Despite the impending economic doom of Brexit, London Taxis are pressing ahead with a major new factory to produce their zero-emissions cab.
It’s gratifying that the factory, opened the other day, is in Coventry, a city with a long tradition of motor car production. It was never very pleasant to see how the sites of Triumph, Peugeot and Humber were transformed into shopping centres, piles of rubble and housing estates respectively.You can see in the image below how London Taxis, owned by Geely, have resolved the tricky part where the brightwork goes from the side, around the a-pillar and to the header rail. They also seem to have toned down the brightwork.
Not unsurprisingly, the diesel-powered TX4 is going out of production. The new vehicle is a variation on the same theme. The stongest graphical difference is the treatment of the lamps. The new version has more conventional lamps, with the aperture bounded by the wing and the bonnet whereas the TX4 has a more costly cut-out for the round lamp.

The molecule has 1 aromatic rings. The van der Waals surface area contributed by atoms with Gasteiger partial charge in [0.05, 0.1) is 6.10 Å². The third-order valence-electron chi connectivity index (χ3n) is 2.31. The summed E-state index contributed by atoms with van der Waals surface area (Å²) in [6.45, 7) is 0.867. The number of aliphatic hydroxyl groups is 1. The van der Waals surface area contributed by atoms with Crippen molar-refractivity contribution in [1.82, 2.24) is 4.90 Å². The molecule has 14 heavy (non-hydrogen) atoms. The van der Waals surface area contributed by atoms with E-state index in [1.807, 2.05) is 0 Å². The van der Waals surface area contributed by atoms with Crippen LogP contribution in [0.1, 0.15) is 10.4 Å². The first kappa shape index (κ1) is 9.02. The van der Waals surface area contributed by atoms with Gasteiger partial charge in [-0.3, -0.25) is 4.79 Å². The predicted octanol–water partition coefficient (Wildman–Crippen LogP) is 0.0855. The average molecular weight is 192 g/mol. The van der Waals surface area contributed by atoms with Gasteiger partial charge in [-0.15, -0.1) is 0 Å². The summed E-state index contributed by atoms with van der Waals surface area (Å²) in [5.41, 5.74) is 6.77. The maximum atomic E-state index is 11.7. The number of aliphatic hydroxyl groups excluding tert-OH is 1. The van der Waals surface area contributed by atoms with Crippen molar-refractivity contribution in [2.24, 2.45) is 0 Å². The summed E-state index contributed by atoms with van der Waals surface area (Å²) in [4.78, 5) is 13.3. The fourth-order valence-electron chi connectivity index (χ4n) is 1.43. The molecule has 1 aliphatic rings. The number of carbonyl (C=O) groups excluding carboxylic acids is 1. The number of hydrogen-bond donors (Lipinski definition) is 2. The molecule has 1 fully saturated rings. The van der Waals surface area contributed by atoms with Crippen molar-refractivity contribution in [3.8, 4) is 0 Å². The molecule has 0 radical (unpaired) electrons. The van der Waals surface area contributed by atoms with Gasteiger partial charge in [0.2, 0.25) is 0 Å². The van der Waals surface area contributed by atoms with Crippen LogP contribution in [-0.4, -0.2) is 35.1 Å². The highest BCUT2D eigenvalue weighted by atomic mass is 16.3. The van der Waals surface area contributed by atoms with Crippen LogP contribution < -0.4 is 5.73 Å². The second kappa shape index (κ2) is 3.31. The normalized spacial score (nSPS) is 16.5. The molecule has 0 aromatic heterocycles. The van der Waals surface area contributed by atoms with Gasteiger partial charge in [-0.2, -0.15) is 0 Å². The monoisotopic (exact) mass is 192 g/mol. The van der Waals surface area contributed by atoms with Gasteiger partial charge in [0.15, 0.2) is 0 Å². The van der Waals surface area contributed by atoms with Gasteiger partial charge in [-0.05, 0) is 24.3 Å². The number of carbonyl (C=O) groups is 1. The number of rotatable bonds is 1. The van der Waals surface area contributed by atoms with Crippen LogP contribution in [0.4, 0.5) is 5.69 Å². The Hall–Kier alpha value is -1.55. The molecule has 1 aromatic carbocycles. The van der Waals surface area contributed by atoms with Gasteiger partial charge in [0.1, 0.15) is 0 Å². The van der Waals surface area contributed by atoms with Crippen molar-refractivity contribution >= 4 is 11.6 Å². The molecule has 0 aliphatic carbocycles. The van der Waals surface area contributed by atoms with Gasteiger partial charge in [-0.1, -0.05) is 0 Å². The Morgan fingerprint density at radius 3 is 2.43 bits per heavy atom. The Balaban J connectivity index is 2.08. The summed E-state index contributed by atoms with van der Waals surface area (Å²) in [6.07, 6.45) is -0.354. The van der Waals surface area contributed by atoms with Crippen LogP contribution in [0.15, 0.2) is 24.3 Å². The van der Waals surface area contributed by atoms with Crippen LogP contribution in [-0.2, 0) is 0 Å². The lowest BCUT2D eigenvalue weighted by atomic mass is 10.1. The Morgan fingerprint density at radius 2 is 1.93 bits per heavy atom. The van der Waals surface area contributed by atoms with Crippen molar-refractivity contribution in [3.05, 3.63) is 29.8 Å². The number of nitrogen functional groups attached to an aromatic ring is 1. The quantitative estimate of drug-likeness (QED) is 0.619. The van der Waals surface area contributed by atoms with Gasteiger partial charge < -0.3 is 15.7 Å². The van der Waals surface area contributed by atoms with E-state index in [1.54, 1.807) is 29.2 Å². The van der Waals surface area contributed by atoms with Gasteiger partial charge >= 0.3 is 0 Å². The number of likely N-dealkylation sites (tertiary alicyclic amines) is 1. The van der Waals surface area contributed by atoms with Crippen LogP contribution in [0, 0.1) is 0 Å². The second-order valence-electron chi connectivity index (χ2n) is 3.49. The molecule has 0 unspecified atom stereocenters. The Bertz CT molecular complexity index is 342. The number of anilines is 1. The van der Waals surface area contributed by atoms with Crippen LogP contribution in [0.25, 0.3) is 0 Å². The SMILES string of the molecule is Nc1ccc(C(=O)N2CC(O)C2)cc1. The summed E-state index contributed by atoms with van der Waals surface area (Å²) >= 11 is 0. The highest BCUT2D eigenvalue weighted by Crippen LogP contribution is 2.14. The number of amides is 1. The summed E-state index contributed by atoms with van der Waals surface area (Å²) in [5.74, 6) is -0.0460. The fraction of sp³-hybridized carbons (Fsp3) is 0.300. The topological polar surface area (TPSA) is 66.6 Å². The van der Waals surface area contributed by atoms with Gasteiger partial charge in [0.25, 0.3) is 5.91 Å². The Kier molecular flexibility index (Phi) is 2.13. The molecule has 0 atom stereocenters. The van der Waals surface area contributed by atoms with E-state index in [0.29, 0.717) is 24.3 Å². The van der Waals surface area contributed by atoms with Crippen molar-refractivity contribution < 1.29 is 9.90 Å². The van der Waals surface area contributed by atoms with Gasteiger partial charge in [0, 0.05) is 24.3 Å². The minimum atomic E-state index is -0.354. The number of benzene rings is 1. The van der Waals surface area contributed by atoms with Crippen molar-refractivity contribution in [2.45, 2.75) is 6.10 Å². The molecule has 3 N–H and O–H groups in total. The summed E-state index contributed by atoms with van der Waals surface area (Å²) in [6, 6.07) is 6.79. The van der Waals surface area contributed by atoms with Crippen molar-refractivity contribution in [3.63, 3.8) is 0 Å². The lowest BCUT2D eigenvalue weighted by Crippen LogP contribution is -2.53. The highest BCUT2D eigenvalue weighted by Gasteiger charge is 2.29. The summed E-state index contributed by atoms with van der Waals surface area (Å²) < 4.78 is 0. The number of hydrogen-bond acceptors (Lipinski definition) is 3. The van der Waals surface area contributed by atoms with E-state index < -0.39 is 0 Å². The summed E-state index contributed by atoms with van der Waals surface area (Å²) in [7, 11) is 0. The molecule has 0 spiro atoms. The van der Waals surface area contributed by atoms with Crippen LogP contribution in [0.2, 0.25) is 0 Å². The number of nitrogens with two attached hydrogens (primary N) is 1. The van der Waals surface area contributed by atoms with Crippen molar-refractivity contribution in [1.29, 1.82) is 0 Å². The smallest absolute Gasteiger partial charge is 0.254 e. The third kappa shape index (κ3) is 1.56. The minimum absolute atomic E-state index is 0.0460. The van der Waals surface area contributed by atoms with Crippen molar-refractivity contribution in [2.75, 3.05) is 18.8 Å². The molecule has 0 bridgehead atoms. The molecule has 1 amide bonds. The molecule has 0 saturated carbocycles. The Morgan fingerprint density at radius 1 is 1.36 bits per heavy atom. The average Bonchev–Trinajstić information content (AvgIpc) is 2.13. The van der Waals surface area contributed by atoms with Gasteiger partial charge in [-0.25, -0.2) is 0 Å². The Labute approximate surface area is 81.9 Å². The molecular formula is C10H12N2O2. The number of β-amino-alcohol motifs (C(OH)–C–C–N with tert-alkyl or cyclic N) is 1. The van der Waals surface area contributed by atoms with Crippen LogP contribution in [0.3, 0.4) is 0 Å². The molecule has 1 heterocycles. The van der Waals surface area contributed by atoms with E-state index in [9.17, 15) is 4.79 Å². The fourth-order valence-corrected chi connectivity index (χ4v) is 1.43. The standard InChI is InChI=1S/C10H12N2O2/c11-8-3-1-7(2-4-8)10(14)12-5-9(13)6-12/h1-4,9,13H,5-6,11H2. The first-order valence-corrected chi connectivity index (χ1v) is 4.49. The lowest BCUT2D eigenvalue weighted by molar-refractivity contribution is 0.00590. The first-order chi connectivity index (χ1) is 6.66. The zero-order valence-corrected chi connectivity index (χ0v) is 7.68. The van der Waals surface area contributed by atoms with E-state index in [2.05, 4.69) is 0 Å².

While the use of brightwork is to be commended, I might suggest that the decision to have the material extend to the front screen rather than garnish the a-pillar is a tad disconcerting. The same goes for the head-lamps – the new solution hints very slightly of expediency. The black cab is more about continuity than change and I think merely redesigning it to improve production or performance would have been more than enough. The market is tantamount to a captive one and customers are either indifferent to the cab’s appearance or relishing a chance to experience a British icon.